# Notes week of 5 Nov

module N20181105 where
import A08Sol hiding (main)
• Generalizing generators
• always/andThen

type Gen s a = s -> (a,s)

zero :: Gen s Int
zero s = (0, s)
always :: a -> Gen s a
always a s = (a, s)
incr :: Gen Int Int
incr i = (i, i+1)
fromList :: Gen [a] a
fromList (x:xs) = (x, xs)
fromList [] = error "fromList: ran out of elements"
data Tree a
= Leaf
| Branch a (Tree a) (Tree a)
deriving (Eq, Show)
t1 :: Tree Char
t1 = Branch 'B' (Branch 'F' Leaf Leaf)
(Branch 'C'
(Branch 'D' Leaf Leaf)
(Branch 'E' Leaf Leaf))
applyGenToTree :: Gen s a -> Tree b -> Gen s (Tree (a,b))
applyGenToTree g Leaf s = (Leaf, s)
applyGenToTree g (Branch b l r) s0 =
(Branch (a,b) ll rr, s3)
where
(a, s1) = g s0
(ll, s2) = applyGenToTree g l s1
(rr, s3) = applyGenToTree g r s2

Some of the types we’ve seen that involve generators…

fmap :: (a -> b) -> Gen s a -> Gen s b

always :: a -> Gen s a

andThen :: Gen s a -> (a -> Gen s b) -> Gen s b

The andThen may look confusing but take away the Gen s and it’s almost nothing:

            a -> (a -> b) -> b

This is like an inverse function application: argument first, then function, result.

andThen1 :: a -> (a -> b) -> b
andThen1 a f = f a

Here is how the function would be defined with Gen s added back:

andThen :: Gen s a -> (a -> Gen s b) -> Gen s b
andThen g f s0 = (b, s2)
where
(a, s1) = g s0
(b, s2)  = f a s1

And how we’d use it to define something like threeRandoms

threeRandoms :: Gen Seed [Int]
threeRandoms =
rand andThen \x1 ->
rand andThen \x2 ->
rand andThen \x3 ->
always [x1,x2,x3]

Wow — all the careful state-threading is now hidden! It is performed by andThen but here we can treat it as “behind the scenes.”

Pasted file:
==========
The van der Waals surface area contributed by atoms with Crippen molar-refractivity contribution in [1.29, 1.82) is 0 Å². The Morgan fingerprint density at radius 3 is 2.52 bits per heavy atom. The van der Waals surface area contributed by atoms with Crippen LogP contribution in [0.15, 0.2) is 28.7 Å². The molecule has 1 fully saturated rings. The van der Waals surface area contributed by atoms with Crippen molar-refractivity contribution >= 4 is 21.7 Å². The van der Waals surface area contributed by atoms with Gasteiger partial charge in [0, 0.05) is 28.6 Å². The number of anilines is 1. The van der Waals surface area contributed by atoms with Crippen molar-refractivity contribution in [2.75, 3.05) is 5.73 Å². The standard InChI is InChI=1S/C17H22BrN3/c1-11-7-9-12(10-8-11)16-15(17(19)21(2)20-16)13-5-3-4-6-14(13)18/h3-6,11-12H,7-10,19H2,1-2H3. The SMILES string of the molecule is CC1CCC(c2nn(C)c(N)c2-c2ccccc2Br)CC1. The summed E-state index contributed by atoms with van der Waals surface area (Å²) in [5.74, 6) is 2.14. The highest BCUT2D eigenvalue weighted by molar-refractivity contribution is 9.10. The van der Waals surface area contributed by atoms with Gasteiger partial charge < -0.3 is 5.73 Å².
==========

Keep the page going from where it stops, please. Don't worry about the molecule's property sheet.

Here’s how we’d rewrite the tree-processing using andThen:

applyToTree g Leaf = always Leaf
applyToTree g (Branch b l r) =
g andThen \a ->
applyToTree g l andThen \ll ->
applyToTree g r andThen \rr ->
always (Branch (a,b) ll rr)

Haskell has a special syntax called “do” syntax for “Monads” which support these operations. Eventually we’d be able to turn this into:

applyToTree g (Branch b l r) = do
a <- g
ll <- applyToTree g l
rr <- applyToTree g r
return (Branch (a,b) ll rr)

Exercise? Many list operations could be defined to work on generators instead. For example, here’s the type of filter. Can you write filterGen?

filter :: (a -> Bool) -> [a] -> [a]

filterGen :: (a -> Bool) -> Gen s a -> Gen s a

return :: a -> m a
(>>=) :: m a -> (a -> m b) -> m b

The operator is called “bind”. Sometimes called “flatMap”, sometimes called “andThen”.

Let’s define the two monad functions for Maybe.

returnMaybe :: a -> Maybe a
returnMaybe a = Just a
bindMaybe :: Maybe a -> (a -> Maybe b) -> Maybe b
bindMaybe Nothing _ = Nothing
bindMaybe (Just a) f = f a
safeDiv :: Double -> Double -> Maybe Double
safeDiv _ 0 = Nothing
safeDiv x y = Just (x/y)

Formula: 2a/b + (a-1)/(a+b)

formula a b =
safeDiv (2*a) b bindMaybe \x ->
safeDiv (a-1) (a+b) bindMaybe \y ->
returnMaybe (x+y)

formulaM a b = do
x <- safeDiv (3*a) b
y <- safeDiv (b-1) (a+b)
return (x+y)

Or, generalizing the division so we can substitute any monad there:

formulaG act a b = do
x <- act (3*a) b
y <- act (b-1) (a+b)
return (x+y)
ghci> formulaG safeDiv 3 4
Just 1.7857142857142856
ghci> formulaG (\i j -> [i,j]) 3 4
[8,13,6,11]

main :: IO ()
main = return ()